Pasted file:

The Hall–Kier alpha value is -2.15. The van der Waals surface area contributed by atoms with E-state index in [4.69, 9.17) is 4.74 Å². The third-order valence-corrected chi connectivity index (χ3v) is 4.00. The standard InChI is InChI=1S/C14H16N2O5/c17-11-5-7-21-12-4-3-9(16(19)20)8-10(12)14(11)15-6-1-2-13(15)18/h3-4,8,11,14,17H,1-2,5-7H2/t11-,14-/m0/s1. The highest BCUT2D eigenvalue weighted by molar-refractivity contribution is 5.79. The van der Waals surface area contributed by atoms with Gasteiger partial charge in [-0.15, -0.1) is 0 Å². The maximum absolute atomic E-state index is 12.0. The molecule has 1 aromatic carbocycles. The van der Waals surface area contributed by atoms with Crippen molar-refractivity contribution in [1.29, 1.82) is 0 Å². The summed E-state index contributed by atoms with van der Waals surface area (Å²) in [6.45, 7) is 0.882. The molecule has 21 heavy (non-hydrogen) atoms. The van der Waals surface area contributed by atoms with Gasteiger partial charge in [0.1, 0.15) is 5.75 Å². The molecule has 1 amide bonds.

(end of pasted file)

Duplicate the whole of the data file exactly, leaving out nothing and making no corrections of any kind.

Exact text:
The Hall–Kier alpha value is -2.15. The van der Waals surface area contributed by atoms with E-state index in [4.69, 9.17) is 4.74 Å². The third-order valence-corrected chi connectivity index (χ3v) is 4.00. The standard InChI is InChI=1S/C14H16N2O5/c17-11-5-7-21-12-4-3-9(16(19)20)8-10(12)14(11)15-6-1-2-13(15)18/h3-4,8,11,14,17H,1-2,5-7H2/t11-,14-/m0/s1. The highest BCUT2D eigenvalue weighted by molar-refractivity contribution is 5.79. The van der Waals surface area contributed by atoms with Gasteiger partial charge in [-0.15, -0.1) is 0 Å². The maximum absolute atomic E-state index is 12.0. The molecule has 1 aromatic carbocycles. The van der Waals surface area contributed by atoms with Crippen molar-refractivity contribution in [1.29, 1.82) is 0 Å². The summed E-state index contributed by atoms with van der Waals surface area (Å²) in [6.45, 7) is 0.882. The molecule has 21 heavy (non-hydrogen) atoms. The van der Waals surface area contributed by atoms with Gasteiger partial charge in [0.1, 0.15) is 5.75 Å². The molecule has 1 amide bonds.